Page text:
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2001 Wind Demonstration 

Wind Program Encourages 
Small-Scale Power Generation

Montana Power Company electric customers may be eligible to participate in a wind energy demonstration project that will save money and protect the environment by generating "clean" energy.

The National Center for Appropriate Technology, headquartered in Butte, will administer the program funded by the Montana Power Company universal systems benefits charge. The systems must be installed in the Montana Power Company electric service area. Only wind machines 10 kilowatts and smaller will be eligible. The goal of the project is to install 80 kilowatts of wind electrical generation.

An incentive of $1.25 per watt of the manufacturer’s capacity rating will be paid to the owner. If an owner installs a 10-kilowatt system, for example, the incentive will be $12,500, which will cover about a third of the total installed cost of the system.

All of the wind systems must be utility-intertied, which means the electricity they produce can be fed into the utility grid – in effect running the meter backward. The owner may also choose to install batteries and controllers to provide an uninterrupted power supply.

Wind generating systems are easy on the environment. They help reduce the use of fossil
fuels and resulting greenhouse gas emissions. And wind systems save money by generating their own "clean" electricity from a renewable energy resource.

A wind electric system produces direct current electricity, which is converted by an inverter into alternating current (AC) electricity at the utility's voltage and frequency. The AC electricity is fed into a main electric breaker panel.

AC electricity produced by the system is consumed by a building or other electrical load, and any excess electricity generated by the system flows back into the utility grid. MPC will install electric meters that turn backward whenever excess power generated by the wind system is fed into the utility grid. The homeowner must sign a net metering agreement with the utility.

Additionally, the program will monitor wind energy potential at a potential site to qualify a particular project.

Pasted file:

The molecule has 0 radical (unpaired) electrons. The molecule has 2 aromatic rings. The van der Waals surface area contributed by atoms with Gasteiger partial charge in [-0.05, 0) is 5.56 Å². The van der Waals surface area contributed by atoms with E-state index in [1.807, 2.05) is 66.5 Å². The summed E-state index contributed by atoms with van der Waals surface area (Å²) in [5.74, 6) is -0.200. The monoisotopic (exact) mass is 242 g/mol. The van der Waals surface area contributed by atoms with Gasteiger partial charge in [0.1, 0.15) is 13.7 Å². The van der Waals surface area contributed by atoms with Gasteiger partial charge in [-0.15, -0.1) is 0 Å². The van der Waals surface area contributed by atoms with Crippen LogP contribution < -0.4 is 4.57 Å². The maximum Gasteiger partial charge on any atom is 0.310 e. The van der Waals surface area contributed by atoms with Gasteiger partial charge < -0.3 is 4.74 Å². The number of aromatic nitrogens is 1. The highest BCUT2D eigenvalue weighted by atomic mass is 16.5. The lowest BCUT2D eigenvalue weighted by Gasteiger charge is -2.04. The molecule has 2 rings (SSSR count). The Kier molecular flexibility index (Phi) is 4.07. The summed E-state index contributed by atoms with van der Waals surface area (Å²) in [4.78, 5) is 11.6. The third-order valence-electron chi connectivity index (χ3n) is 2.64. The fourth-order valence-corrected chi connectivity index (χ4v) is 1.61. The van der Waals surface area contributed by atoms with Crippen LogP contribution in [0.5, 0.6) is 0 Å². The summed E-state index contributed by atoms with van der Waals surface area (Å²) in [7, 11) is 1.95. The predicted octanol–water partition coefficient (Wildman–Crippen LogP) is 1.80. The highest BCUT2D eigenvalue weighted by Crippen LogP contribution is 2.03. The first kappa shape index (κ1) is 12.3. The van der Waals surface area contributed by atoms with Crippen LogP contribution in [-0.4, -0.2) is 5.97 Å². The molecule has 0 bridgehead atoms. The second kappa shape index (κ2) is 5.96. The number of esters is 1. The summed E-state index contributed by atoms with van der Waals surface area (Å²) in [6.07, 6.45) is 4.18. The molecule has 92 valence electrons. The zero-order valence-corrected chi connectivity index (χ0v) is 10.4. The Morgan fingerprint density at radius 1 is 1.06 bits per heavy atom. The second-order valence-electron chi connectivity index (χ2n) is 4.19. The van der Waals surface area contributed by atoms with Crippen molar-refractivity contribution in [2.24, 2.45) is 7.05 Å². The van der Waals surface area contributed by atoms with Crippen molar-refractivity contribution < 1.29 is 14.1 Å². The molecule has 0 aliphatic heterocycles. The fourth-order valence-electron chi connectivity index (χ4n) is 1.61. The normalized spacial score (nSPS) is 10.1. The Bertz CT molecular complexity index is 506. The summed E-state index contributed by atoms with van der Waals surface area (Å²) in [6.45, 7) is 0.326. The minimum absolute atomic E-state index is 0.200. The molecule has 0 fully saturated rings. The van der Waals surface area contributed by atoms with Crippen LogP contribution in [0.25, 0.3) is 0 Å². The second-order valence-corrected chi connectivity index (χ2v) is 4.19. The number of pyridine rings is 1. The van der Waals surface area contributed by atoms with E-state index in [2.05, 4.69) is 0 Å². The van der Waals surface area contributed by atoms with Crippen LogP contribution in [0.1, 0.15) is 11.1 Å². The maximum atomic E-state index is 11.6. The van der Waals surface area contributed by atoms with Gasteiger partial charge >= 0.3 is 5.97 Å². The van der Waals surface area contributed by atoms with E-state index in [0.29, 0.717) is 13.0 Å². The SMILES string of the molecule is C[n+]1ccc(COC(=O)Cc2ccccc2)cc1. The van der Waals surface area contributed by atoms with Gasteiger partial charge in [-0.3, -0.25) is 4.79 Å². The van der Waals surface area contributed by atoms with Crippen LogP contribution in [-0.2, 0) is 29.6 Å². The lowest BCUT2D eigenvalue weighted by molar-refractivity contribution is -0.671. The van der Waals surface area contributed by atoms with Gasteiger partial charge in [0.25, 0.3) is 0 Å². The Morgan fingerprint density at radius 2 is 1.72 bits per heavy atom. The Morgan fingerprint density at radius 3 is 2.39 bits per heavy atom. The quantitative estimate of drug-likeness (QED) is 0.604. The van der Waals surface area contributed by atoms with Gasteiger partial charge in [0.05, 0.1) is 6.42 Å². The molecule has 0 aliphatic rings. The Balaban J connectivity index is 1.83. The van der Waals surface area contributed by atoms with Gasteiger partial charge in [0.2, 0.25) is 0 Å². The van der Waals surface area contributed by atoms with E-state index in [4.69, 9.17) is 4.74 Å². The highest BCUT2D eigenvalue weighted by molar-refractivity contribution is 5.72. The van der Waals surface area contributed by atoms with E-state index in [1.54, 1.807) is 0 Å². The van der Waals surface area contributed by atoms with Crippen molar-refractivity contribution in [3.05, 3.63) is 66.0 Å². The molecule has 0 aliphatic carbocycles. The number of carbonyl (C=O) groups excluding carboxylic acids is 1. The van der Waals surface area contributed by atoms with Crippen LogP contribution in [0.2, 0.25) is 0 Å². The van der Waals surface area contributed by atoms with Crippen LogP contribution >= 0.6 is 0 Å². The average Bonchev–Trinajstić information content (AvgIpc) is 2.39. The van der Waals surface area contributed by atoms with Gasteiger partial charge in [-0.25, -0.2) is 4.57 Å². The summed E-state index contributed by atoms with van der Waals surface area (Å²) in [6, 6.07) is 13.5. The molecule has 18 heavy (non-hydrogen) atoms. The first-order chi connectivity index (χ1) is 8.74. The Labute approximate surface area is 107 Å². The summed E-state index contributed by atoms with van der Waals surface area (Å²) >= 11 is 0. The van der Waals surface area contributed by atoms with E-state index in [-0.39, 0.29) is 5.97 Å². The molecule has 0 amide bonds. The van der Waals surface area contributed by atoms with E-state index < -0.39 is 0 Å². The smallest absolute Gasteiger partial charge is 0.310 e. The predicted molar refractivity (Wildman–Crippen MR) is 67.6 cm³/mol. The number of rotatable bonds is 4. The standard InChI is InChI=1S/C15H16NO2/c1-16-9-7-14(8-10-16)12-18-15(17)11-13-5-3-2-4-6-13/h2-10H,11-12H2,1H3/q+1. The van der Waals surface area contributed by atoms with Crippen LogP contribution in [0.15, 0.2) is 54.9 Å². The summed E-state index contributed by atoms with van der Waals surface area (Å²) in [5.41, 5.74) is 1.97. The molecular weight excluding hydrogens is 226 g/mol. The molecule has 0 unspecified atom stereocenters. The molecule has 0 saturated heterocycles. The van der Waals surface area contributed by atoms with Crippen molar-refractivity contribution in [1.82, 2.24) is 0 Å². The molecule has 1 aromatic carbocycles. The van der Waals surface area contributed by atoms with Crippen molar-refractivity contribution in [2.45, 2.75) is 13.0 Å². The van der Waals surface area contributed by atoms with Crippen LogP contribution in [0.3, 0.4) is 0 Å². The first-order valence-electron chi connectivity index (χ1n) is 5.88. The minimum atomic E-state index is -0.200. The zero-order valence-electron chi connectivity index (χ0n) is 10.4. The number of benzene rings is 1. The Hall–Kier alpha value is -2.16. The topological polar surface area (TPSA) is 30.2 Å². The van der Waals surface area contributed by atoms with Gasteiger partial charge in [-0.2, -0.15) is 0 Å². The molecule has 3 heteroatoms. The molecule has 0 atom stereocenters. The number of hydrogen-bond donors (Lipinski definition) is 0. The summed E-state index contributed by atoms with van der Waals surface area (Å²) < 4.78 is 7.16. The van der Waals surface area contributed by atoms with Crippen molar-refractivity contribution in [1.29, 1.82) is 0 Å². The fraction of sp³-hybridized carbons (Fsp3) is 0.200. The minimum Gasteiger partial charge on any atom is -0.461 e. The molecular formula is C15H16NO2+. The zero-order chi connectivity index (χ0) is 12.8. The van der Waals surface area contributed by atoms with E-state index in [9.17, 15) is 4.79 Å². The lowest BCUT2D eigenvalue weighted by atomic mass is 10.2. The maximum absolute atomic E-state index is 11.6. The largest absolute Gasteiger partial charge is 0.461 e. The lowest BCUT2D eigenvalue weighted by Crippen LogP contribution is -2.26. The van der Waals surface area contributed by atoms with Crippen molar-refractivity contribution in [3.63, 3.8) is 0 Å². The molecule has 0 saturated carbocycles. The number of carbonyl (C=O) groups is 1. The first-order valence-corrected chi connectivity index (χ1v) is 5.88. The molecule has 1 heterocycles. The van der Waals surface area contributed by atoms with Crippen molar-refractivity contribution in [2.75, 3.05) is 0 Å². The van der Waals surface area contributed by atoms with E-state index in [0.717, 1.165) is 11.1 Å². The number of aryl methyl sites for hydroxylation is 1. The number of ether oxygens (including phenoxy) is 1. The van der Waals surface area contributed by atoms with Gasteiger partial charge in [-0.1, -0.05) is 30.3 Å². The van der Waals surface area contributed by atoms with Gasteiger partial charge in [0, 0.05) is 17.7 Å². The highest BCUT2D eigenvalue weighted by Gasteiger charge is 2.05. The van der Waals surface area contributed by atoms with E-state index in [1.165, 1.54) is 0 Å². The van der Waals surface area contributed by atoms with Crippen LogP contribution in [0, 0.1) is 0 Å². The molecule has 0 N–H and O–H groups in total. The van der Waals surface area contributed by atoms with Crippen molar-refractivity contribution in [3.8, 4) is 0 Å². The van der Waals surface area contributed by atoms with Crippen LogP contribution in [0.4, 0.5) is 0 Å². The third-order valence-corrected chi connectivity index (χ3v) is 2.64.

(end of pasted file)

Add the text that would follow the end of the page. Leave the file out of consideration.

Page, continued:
To be eligible, a homeowner must install a system that meets NCAT’s minimum specifications, allow NCAT to inspect the installed system, and sign a net meter agreement with MPC.

Funds for the project come from the Universal System Benefits Charge, or USBC – paid by all Montana Power Co. customers.

For information, contact John Walden at (406) 494-8641.

NCAT, a national non-profit organization headquartered in Butte, promotes sustainable technologies and community-based approaches that protect natural resources and assist people in becoming more self-reliant.

 

WIND RESOURCES

2001 Wind Demonstration 
Montana Wind Resources
Montana Wind Energy Atlas
Native American Wind Links
U.S. Wind Speeds

U.S. Wind Resources
Wind Power Books
Wind and Weather
Wind Power Links

Examples: 

Montana Wind Resources
Wind resources can be used with both large wind turbines for utility applications and with small wind turbines for on-site generation. As a renewable resource, wind is classified according to power classes, which are based on typical wind speeds. These classes range from class 1 (the lowest) to class 7 (the highest). In general, wind power class 3 or higher can be useful for generating wind power with large (utility-scale) turbines, and small turbines can be used at any wind speed. Class 4 and above are considered good resources. Parts of Montana have excellent wind resources.

 


Montana Green Power

National Center for Appropriate Technology
(406) 494-4572
Toll free 1-800-275-6228 (ASK-NCAT)
Fax (406) 494-2905

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